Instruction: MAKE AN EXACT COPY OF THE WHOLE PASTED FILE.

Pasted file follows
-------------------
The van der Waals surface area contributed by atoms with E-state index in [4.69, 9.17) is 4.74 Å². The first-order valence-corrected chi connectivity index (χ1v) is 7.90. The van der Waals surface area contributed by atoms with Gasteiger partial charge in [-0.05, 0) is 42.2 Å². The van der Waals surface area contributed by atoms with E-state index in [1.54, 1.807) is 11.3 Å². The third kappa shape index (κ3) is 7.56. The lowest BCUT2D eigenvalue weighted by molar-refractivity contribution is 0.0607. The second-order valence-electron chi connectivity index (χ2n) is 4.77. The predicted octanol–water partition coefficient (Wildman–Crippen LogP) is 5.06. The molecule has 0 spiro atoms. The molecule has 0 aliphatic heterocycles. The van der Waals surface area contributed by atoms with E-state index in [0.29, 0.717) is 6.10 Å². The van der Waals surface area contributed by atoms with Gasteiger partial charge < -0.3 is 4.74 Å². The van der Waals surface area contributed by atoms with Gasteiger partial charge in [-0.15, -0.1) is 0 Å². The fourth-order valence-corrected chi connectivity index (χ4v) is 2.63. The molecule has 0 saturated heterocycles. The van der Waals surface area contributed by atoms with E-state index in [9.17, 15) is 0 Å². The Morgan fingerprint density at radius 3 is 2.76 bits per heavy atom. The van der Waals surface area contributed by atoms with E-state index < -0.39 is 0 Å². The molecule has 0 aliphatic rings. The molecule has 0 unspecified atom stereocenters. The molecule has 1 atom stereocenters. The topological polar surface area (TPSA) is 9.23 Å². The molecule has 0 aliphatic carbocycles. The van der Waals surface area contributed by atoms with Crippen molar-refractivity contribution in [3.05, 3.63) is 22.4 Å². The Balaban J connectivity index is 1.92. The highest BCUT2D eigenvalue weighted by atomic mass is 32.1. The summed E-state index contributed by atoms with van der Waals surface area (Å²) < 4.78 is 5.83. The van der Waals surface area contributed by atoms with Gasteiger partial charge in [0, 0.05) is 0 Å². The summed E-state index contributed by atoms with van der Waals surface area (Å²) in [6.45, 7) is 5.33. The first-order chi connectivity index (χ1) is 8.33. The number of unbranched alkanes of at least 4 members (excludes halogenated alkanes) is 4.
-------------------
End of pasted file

The van der Waals surface area contributed by atoms with E-state index in [4.69, 9.17) is 4.74 Å². The first-order valence-corrected chi connectivity index (χ1v) is 7.90. The van der Waals surface area contributed by atoms with Gasteiger partial charge in [-0.05, 0) is 42.2 Å². The van der Waals surface area contributed by atoms with E-state index in [1.54, 1.807) is 11.3 Å². The third kappa shape index (κ3) is 7.56. The lowest BCUT2D eigenvalue weighted by molar-refractivity contribution is 0.0607. The second-order valence-electron chi connectivity index (χ2n) is 4.77. The predicted octanol–water partition coefficient (Wildman–Crippen LogP) is 5.06. The molecule has 0 spiro atoms. The molecule has 0 aliphatic heterocycles. The van der Waals surface area contributed by atoms with E-state index in [0.29, 0.717) is 6.10 Å². The van der Waals surface area contributed by atoms with Gasteiger partial charge < -0.3 is 4.74 Å². The van der Waals surface area contributed by atoms with Gasteiger partial charge in [-0.15, -0.1) is 0 Å². The fourth-order valence-corrected chi connectivity index (χ4v) is 2.63. The molecule has 0 saturated heterocycles. The van der Waals surface area contributed by atoms with E-state index in [9.17, 15) is 0 Å². The Morgan fingerprint density at radius 3 is 2.76 bits per heavy atom. The van der Waals surface area contributed by atoms with E-state index < -0.39 is 0 Å². The molecule has 0 aliphatic rings. The molecule has 0 unspecified atom stereocenters. The molecule has 1 atom stereocenters. The topological polar surface area (TPSA) is 9.23 Å². The molecule has 0 aliphatic carbocycles. The van der Waals surface area contributed by atoms with Crippen molar-refractivity contribution in [3.05, 3.63) is 22.4 Å². The Balaban J connectivity index is 1.92. The highest BCUT2D eigenvalue weighted by atomic mass is 32.1. The summed E-state index contributed by atoms with van der Waals surface area (Å²) < 4.78 is 5.83. The van der Waals surface area contributed by atoms with Gasteiger partial charge in [0, 0.05) is 0 Å². The summed E-state index contributed by atoms with van der Waals surface area (Å²) in [6.45, 7) is 5.33. The first-order chi connectivity index (χ1) is 8.33. The number of unbranched alkanes of at least 4 members (excludes halogenated alkanes) is 4.